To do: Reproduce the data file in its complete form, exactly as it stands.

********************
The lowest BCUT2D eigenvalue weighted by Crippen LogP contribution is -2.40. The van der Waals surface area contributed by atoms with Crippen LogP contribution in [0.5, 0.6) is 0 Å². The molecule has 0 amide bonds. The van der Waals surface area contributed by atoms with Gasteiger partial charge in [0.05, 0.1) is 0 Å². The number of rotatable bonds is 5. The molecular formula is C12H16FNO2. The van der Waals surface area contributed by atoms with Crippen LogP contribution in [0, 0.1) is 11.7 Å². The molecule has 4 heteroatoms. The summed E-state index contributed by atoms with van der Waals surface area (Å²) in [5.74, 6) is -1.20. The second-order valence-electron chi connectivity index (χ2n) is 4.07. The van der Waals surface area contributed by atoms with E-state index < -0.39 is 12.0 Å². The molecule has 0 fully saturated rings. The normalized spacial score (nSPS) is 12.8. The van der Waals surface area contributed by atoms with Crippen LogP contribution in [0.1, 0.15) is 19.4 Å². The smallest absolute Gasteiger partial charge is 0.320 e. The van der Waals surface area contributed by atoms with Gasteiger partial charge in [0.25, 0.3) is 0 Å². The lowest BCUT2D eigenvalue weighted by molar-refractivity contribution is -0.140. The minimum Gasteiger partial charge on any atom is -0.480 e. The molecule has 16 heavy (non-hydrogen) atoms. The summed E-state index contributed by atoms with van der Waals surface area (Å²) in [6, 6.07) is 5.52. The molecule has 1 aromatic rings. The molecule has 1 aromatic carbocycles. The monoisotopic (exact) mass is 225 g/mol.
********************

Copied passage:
The lowest BCUT2D eigenvalue weighted by Crippen LogP contribution is -2.40. The van der Waals surface area contributed by atoms with Crippen LogP contribution in [0.5, 0.6) is 0 Å². The molecule has 0 amide bonds. The van der Waals surface area contributed by atoms with Gasteiger partial charge in [0.05, 0.1) is 0 Å². The number of rotatable bonds is 5. The molecular formula is C12H16FNO2. The van der Waals surface area contributed by atoms with Crippen LogP contribution in [0, 0.1) is 11.7 Å². The molecule has 4 heteroatoms. The summed E-state index contributed by atoms with van der Waals surface area (Å²) in [5.74, 6) is -1.20. The second-order valence-electron chi connectivity index (χ2n) is 4.07. The van der Waals surface area contributed by atoms with E-state index < -0.39 is 12.0 Å². The molecule has 0 fully saturated rings. The normalized spacial score (nSPS) is 12.8. The van der Waals surface area contributed by atoms with Crippen LogP contribution in [0.1, 0.15) is 19.4 Å². The smallest absolute Gasteiger partial charge is 0.320 e. The van der Waals surface area contributed by atoms with Gasteiger partial charge in [0.25, 0.3) is 0 Å². The lowest BCUT2D eigenvalue weighted by molar-refractivity contribution is -0.140. The minimum Gasteiger partial charge on any atom is -0.480 e. The molecule has 16 heavy (non-hydrogen) atoms. The summed E-state index contributed by atoms with van der Waals surface area (Å²) in [6, 6.07) is 5.52. The molecule has 1 aromatic rings. The molecule has 1 aromatic carbocycles. The monoisotopic (exact) mass is 225 g/mol.